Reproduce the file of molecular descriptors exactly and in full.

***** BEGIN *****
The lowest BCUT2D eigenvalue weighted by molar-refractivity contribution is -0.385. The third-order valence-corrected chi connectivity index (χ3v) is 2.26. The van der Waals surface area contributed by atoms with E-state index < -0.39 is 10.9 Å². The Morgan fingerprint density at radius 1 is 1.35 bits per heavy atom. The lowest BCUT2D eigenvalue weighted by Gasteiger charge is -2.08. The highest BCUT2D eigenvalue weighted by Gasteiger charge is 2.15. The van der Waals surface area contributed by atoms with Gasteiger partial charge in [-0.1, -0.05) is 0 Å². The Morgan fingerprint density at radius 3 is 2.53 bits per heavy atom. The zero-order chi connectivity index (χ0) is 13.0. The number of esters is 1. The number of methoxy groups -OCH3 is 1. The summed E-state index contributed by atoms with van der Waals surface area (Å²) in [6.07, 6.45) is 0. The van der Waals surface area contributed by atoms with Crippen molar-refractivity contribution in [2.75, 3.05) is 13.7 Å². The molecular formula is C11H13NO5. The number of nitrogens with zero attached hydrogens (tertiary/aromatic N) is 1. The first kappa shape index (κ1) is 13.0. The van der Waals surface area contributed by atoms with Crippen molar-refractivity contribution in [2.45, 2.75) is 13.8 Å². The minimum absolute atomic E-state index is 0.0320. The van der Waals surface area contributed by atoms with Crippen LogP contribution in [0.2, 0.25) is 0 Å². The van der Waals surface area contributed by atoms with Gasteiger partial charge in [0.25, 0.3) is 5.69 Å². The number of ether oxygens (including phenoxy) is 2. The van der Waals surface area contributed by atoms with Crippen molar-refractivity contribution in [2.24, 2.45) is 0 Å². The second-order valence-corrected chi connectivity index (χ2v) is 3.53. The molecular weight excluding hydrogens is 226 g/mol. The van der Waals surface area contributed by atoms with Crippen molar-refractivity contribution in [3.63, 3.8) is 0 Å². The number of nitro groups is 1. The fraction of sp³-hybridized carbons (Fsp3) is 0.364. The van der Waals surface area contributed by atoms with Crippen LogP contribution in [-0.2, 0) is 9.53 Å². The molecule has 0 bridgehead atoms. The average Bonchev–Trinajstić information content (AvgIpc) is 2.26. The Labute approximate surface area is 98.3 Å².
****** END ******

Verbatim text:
The lowest BCUT2D eigenvalue weighted by molar-refractivity contribution is -0.385. The third-order valence-corrected chi connectivity index (χ3v) is 2.26. The van der Waals surface area contributed by atoms with E-state index < -0.39 is 10.9 Å². The Morgan fingerprint density at radius 1 is 1.35 bits per heavy atom. The lowest BCUT2D eigenvalue weighted by Gasteiger charge is -2.08. The highest BCUT2D eigenvalue weighted by Gasteiger charge is 2.15. The van der Waals surface area contributed by atoms with Gasteiger partial charge in [-0.1, -0.05) is 0 Å². The Morgan fingerprint density at radius 3 is 2.53 bits per heavy atom. The zero-order chi connectivity index (χ0) is 13.0. The number of esters is 1. The number of methoxy groups -OCH3 is 1. The summed E-state index contributed by atoms with van der Waals surface area (Å²) in [6.07, 6.45) is 0. The van der Waals surface area contributed by atoms with Crippen molar-refractivity contribution in [2.75, 3.05) is 13.7 Å². The molecular formula is C11H13NO5. The number of nitrogens with zero attached hydrogens (tertiary/aromatic N) is 1. The first kappa shape index (κ1) is 13.0. The van der Waals surface area contributed by atoms with Crippen molar-refractivity contribution in [2.45, 2.75) is 13.8 Å². The minimum absolute atomic E-state index is 0.0320. The van der Waals surface area contributed by atoms with Crippen LogP contribution in [0.2, 0.25) is 0 Å². The van der Waals surface area contributed by atoms with Gasteiger partial charge in [0.25, 0.3) is 5.69 Å². The number of ether oxygens (including phenoxy) is 2. The van der Waals surface area contributed by atoms with Crippen molar-refractivity contribution in [2.24, 2.45) is 0 Å². The second-order valence-corrected chi connectivity index (χ2v) is 3.53. The molecular weight excluding hydrogens is 226 g/mol. The van der Waals surface area contributed by atoms with Crippen molar-refractivity contribution in [3.63, 3.8) is 0 Å². The number of nitro groups is 1. The fraction of sp³-hybridized carbons (Fsp3) is 0.364. The van der Waals surface area contributed by atoms with Crippen LogP contribution in [-0.2, 0) is 9.53 Å². The molecule has 0 bridgehead atoms. The average Bonchev–Trinajstić information content (AvgIpc) is 2.26. The Labute approximate surface area is 98.3 Å².